Too bad that five unsung heroes of ANNIE LIVE! weren’t able to get applause that the five stars of the show received.
The studio audience for the Dec. 2 event was happy to be there to witness the latest iteration of the Thomas Meehan-Charles Strouse-Martin Charnin classic.
They were happy to see Celina Smith, who they knew from YOUNG DYLAN, and rewarded her heartily when she emerged as Annie.
Taraji P. Henson, the Oscar-nominee for THE CURIOUS CASE OF BENJAMIN BUTTON, got her due when she entered as Miss Hannigan.
Nicole Scherzinger, of MEN IN BLACK 3 fame, was warmly welcomed as Grace Farrell.
Music fans showed their appreciation for three-time-Grammy winner Harry Connick, Jr. when he showed up as Oliver (soon-to-be Daddy) Warbucks.
Titus Burgess, best known for UNBREAKABLE KIMMY SCHMIDT, was last but not necessarily least on the applause meter when he entered as Rooster Hannigan. By then, you might have assumed that the audience had been all clapped out. No, they risked blisters by bestowing plenty of applause on him, too.
What a shame, though, that Lynne Shankel, Bruce Coughlin, Brian Usifer, Stephen Oremus and Zane Mark couldn’t get specific applause for their contributions.
Who are they, you ask? The first four spruced up Philip J. Lang’s orchestration for the 1977 hit; Zane Mark did the same for the dance arrangements.
Their work comes across splendidly on the new studio cast album. As Cameron Mackintosh, producer of three of the six longest-running Broadway shows, said when preparing his 2001 revival of MY FAIR LADY, the best way to spruce up a classic score that the majority of theatergoers know is to change the orchestrations. That’s what’s happened here, and it’s why ANNIE LIVE! makes the score sound spanking brand-new.
Having more dance music than on any other ANNIE recording is a real asset. In Ken Bloom and Frank Vlastnik’s beloved tome BROADWAY MUSICALS: THE 101 GREATEST SHOWS OF ALL TIME, they acknowledge that many musical theater enthusiasts like “standing in your living room in your BVDs, waving your arms” and “hopping around to” songs. Zane Mark has been so generous and the orchestrators with their twenty-six piece orchestra that we’ll all want to put on our dancing shoes (and our dancing underwear) and romp to much more music in “It’s the Hard Knock Life,” many extra measures in “I Think I’m Gonna Like It Here” and a few in “We Got Annie.”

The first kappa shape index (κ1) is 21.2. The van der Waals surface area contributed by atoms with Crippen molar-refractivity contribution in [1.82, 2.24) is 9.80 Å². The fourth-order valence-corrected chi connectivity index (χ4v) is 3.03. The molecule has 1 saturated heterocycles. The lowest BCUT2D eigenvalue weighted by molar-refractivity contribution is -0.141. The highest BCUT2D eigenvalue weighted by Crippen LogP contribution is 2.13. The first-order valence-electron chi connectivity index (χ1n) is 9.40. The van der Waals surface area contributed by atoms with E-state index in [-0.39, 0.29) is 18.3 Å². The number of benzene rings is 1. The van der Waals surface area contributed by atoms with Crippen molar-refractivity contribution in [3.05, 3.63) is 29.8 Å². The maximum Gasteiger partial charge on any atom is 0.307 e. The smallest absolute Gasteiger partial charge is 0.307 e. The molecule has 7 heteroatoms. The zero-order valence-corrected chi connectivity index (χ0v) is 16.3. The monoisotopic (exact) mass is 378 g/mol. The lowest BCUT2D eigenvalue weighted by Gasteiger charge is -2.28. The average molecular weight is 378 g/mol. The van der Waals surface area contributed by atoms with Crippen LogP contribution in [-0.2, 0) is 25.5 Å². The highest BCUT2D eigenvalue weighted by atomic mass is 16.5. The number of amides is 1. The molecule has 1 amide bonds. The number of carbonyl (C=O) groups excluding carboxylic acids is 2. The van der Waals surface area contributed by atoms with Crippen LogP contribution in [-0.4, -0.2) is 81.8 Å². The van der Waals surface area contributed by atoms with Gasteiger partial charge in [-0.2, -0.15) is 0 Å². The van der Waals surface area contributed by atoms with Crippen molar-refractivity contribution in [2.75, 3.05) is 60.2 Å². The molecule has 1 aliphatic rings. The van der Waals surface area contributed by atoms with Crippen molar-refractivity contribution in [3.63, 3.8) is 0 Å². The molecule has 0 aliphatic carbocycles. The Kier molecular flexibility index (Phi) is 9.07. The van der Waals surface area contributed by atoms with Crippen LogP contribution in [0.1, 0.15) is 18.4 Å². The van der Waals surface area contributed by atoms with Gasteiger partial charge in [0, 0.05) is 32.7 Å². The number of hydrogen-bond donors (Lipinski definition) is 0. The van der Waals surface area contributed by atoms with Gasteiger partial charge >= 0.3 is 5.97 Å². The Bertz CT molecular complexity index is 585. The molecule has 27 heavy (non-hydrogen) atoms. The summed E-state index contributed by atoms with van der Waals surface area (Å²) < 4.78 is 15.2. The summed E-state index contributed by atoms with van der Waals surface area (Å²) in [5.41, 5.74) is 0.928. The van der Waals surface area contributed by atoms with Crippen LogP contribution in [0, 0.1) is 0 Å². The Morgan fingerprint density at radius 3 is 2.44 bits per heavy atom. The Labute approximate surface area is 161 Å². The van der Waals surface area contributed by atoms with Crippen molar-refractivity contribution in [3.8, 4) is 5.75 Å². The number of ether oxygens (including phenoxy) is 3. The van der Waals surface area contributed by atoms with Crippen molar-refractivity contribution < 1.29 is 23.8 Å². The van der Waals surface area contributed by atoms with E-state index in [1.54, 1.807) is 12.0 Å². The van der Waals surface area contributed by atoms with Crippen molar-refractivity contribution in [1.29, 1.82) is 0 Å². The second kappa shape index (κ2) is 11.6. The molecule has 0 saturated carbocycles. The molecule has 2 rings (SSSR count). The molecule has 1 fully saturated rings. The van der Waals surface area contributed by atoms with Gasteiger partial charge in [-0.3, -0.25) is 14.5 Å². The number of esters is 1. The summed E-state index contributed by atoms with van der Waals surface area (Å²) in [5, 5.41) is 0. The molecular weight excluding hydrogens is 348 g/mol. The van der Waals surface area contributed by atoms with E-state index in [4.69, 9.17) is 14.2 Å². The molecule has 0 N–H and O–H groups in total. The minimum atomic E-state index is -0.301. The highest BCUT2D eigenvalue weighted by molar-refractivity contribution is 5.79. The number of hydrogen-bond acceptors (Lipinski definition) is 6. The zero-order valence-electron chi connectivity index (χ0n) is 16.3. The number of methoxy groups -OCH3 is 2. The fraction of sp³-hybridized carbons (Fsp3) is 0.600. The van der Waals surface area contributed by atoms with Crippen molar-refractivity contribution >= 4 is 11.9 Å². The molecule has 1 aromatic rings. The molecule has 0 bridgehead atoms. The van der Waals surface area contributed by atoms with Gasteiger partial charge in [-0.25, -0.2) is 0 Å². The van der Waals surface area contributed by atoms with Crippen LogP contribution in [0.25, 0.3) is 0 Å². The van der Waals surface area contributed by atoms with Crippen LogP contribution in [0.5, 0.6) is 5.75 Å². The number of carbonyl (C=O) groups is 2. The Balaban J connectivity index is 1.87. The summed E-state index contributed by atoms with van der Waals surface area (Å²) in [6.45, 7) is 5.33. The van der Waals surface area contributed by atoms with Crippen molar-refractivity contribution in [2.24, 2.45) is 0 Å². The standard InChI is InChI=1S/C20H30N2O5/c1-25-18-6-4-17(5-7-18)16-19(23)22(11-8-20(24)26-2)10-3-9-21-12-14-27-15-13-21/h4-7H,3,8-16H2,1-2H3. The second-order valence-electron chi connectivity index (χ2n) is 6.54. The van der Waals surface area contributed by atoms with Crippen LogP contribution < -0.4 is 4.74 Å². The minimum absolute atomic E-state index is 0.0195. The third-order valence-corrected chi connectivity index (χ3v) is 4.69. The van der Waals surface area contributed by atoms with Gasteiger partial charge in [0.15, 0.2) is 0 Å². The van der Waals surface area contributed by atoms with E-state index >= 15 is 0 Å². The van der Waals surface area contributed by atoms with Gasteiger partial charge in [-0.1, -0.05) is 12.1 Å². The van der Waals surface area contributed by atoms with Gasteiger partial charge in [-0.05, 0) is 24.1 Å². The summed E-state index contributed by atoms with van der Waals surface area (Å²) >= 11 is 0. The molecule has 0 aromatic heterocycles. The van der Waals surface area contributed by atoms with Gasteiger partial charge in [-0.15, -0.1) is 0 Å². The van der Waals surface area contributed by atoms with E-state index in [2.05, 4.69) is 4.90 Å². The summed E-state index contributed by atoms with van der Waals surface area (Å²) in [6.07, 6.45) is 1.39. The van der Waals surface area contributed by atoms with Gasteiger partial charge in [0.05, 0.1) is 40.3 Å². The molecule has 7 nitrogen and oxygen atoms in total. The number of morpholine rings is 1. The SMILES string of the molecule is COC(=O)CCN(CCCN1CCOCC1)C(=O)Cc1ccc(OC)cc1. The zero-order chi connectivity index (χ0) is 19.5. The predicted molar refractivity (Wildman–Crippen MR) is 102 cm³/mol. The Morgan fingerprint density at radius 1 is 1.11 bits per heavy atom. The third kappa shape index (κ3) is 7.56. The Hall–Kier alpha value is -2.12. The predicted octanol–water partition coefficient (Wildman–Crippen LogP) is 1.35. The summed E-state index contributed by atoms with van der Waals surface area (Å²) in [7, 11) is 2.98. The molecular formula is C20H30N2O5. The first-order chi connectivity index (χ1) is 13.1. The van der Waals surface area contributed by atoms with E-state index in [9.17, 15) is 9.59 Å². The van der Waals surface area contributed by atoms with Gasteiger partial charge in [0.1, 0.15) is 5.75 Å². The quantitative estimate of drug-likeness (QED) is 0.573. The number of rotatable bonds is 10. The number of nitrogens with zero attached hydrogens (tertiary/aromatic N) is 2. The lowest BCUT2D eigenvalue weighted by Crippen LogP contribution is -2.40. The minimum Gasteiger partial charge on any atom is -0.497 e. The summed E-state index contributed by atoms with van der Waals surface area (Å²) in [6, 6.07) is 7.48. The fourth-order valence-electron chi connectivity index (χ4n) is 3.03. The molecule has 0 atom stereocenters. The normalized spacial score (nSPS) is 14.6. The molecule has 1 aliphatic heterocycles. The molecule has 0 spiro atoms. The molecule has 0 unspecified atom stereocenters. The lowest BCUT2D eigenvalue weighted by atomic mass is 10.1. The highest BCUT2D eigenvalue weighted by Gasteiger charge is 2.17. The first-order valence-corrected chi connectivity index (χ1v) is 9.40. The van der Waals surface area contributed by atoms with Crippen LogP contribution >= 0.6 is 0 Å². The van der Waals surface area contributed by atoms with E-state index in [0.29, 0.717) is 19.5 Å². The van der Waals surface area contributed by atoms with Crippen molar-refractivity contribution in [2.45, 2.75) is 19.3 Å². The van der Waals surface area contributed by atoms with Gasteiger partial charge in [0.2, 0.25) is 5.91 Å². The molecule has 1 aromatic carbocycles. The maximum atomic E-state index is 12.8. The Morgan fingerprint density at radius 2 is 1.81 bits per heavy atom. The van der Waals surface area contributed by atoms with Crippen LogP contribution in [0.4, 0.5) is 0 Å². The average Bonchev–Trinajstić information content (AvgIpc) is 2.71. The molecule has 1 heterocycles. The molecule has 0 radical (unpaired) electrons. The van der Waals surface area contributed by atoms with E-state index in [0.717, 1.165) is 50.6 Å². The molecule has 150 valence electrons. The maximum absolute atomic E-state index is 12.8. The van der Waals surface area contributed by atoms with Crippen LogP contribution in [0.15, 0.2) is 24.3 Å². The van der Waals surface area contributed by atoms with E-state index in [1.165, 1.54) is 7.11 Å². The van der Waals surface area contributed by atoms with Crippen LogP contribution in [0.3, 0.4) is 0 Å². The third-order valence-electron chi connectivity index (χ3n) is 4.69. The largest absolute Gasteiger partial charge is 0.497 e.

That song is best known from the 1982 film, but it did appear in some productions around the country. Charnin, who was also the show’s original director, enjoyed having each company be s-l-i-g-h-t-l-y different from another.
Another song from that film surfaced here: “Sign,” in which Warbucks wants Miss Hannigan to put her Jane Hancock on adoption papers while she tries to distract him from his mission. It’s great fun, too.
“Easy Street” has a new and exciting ride-out – the term used for the music that’s played at the end of the song while the singers are either finishing up or have finished.
You probably think you know every detail about ANNIE, given that it’s been near ubiquitous since April 21, 1977, when it opened to Broadway raves, That’s when everyone could say about it, as the lyric goes in “N.Y.C,” “You’re standing room only.”
However, did you know that if the show had retained the tunestack that it had during its world premiere engagement at the Goodspeed Opera House in 1976, we’d be calling “It’s the Hard-Knock Life” as one of the best opening numbers of all time? There it was the show’s first song with “Maybe” following. By the time the show began its pre-Broadway tryout in Washington, DC, Charnin had decided to reverse them.
“Something Was Missing” was originally an up-tempo Roaring Twenties type of song called “You Rat, You!” in the 1968 film THE NIGHT THEY RAIDED MINSKY’S. Ironically, Charles Strouse filled out his film score for a stage adaptation that played in California in 2009, but never came to Broadway. Needless to say, Strouse couldn’t include “You Rat, You!” for by then a substantial part of the nation knew “Something Was Missing.”